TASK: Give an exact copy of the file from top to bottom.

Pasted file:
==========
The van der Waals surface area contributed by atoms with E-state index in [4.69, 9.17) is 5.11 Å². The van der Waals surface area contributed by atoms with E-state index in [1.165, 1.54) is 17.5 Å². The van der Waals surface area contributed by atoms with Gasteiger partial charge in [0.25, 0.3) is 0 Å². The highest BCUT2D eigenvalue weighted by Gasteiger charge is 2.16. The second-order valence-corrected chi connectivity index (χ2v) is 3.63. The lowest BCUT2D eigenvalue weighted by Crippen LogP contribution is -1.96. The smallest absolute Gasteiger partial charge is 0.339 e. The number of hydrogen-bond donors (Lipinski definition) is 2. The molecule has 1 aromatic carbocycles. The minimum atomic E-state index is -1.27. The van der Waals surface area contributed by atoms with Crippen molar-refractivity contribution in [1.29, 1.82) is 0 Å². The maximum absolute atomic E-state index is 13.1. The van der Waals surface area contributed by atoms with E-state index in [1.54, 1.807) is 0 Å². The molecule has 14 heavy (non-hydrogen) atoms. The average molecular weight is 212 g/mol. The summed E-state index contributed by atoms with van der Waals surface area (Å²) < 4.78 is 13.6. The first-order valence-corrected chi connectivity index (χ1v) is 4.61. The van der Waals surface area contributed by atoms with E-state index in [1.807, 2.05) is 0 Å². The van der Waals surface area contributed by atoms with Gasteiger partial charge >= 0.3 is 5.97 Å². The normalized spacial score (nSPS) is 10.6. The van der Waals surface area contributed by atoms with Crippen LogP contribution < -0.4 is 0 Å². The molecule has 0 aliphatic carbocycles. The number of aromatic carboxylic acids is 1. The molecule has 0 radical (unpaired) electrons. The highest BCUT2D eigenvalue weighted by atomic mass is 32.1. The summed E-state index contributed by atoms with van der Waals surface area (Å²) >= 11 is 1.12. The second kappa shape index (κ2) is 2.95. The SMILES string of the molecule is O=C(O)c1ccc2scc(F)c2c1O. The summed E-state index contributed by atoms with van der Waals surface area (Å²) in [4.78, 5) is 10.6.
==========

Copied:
The van der Waals surface area contributed by atoms with E-state index in [4.69, 9.17) is 5.11 Å². The van der Waals surface area contributed by atoms with E-state index in [1.165, 1.54) is 17.5 Å². The van der Waals surface area contributed by atoms with Gasteiger partial charge in [0.25, 0.3) is 0 Å². The highest BCUT2D eigenvalue weighted by Gasteiger charge is 2.16. The second-order valence-corrected chi connectivity index (χ2v) is 3.63. The lowest BCUT2D eigenvalue weighted by Crippen LogP contribution is -1.96. The smallest absolute Gasteiger partial charge is 0.339 e. The number of hydrogen-bond donors (Lipinski definition) is 2. The molecule has 1 aromatic carbocycles. The minimum atomic E-state index is -1.27. The van der Waals surface area contributed by atoms with Crippen molar-refractivity contribution in [1.29, 1.82) is 0 Å². The maximum absolute atomic E-state index is 13.1. The van der Waals surface area contributed by atoms with E-state index in [1.54, 1.807) is 0 Å². The molecule has 14 heavy (non-hydrogen) atoms. The average molecular weight is 212 g/mol. The summed E-state index contributed by atoms with van der Waals surface area (Å²) < 4.78 is 13.6. The first-order valence-corrected chi connectivity index (χ1v) is 4.61. The van der Waals surface area contributed by atoms with E-state index in [1.807, 2.05) is 0 Å². The van der Waals surface area contributed by atoms with Gasteiger partial charge >= 0.3 is 5.97 Å². The normalized spacial score (nSPS) is 10.6. The van der Waals surface area contributed by atoms with Crippen LogP contribution < -0.4 is 0 Å². The molecule has 0 aliphatic carbocycles. The number of aromatic carboxylic acids is 1. The molecule has 0 radical (unpaired) electrons. The highest BCUT2D eigenvalue weighted by atomic mass is 32.1. The summed E-state index contributed by atoms with van der Waals surface area (Å²) >= 11 is 1.12. The second kappa shape index (κ2) is 2.95. The SMILES string of the molecule is O=C(O)c1ccc2scc(F)c2c1O. The summed E-state index contributed by atoms with van der Waals surface area (Å²) in [4.78, 5) is 10.6.